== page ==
Death Row Prisoners

Hello Readers,

Thank you for checking back! In my last post, I talked about people that support the death penalty, and their reasoning in doing so. For today’s post, I want to consider capital punishment in terms of the prisoners who are acquitted. Throughout my research, I have been finding so much information about mental illness with regards to the death penalty. The Death Penalty Information Center explains that,

“The Supreme Court held in Ford v. Wainwright (477 U.S. 399 (1986)) that executing the insane is unconstitutional. However, if an inmate’s mental competency has been restored, he or she can then be executed.  Inmates who are intellectually disabled (mentally retarded) also cannot be executed.  Inmates who are mentally ill, but not insane, have no such exemption.”

While the Supreme Court ruling addressed the insane, it neglects a whole group of people who can still be suffering from severe mental illness. That being said, I encourage you to look at this article giving specific examples of people struggling with mental illnesses who were still committed to death. In many of these examples, the person does have aggressive tendencies, and doesn’t have the ability to tell right from wrong. Not to mention that once a person realizes what she or he did wrong, they can be executed for that crime.

Also, even though I don’t have the ability to discuss it at length here, I encourage you to find information about the role of racial bias in capital punishment, especially here in North Carolina.

What do you guys think about this? Please comment below with your thoughts, and let me know whether this new information might change any possible thoughts you had about capital punishment!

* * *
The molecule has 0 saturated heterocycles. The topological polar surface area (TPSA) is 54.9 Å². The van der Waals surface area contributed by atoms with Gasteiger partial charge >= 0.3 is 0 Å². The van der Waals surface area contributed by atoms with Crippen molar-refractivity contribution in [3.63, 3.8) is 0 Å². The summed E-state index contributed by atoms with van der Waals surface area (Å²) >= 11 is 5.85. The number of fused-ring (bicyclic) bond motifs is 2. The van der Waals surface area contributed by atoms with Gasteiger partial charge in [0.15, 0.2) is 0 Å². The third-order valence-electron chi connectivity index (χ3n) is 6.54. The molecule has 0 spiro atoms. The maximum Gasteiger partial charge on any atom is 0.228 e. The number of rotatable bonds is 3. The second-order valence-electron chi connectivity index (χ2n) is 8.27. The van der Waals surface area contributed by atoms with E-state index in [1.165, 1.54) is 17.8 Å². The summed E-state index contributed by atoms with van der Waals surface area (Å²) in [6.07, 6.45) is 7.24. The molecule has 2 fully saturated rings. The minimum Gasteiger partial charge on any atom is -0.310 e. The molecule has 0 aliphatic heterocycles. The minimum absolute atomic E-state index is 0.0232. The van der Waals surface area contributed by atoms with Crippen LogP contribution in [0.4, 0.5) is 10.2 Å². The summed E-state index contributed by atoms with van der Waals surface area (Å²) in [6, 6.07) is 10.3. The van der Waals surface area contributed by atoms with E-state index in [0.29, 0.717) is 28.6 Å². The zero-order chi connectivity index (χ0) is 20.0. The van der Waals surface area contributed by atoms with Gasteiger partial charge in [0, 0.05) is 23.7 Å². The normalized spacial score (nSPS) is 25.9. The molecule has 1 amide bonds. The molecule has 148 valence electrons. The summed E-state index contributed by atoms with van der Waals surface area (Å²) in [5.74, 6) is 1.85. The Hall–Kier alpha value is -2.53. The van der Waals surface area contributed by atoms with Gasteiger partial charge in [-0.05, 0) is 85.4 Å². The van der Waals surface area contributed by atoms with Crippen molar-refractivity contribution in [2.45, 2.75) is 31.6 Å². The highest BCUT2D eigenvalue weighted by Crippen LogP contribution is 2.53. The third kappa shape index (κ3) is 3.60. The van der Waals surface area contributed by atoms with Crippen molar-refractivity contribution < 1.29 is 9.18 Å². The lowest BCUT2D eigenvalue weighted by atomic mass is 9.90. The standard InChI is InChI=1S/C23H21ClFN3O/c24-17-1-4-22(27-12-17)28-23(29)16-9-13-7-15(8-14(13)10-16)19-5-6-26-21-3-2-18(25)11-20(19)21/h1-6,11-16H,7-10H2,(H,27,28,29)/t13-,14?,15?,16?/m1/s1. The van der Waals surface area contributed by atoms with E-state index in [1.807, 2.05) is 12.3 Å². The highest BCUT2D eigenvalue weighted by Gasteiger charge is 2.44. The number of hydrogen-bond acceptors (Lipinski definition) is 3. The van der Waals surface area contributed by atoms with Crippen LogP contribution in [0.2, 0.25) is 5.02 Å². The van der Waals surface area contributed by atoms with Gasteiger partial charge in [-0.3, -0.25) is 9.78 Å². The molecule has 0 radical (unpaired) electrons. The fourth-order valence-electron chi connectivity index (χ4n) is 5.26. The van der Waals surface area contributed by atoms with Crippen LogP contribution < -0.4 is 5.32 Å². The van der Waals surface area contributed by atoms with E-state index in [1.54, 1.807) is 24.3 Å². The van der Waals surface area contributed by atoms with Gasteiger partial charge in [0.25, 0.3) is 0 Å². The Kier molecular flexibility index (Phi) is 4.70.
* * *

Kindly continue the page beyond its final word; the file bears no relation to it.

6 thoughts on “Death Row Prisoners”

  1. Rainbowunicorn2, I thought this was a powerful post. I didn’t know that this was the state’s policy on the executing the mentally ill, and the information in this post has made me more disturbed by the death penalty than I was beforehand. After reading the synopses of individual cases from your link to, I find it distressing that the severely mentally ill can be executed for actions that they may not comprehend. Also, a few of those cases showed a failure of the mental health system, as a few were released from the mental institution in which they were staying despite trained mental health professionals stating that these persons shouldn’t be released because they were considered dangerous.


    1. Cotton0714,
      Thank you for your comment! I know, this blog post especially was pretty shocking to me, and it is hard not to just be furious, but instead, keep on looking at the facts, because there are so many that support the abolition of the death penalty.
      I think it is very important to note the flaws of the system, as you said with the medical institutions that released unstable patients. Throughout the whole trial process, there can be flaws: an impartial jury, a poor medical examination, a misrepresentation of the facts, etc. These are all very human errors, the people making them may not be bad people, but it is important to know that someone’s life won’t be on the line because of it.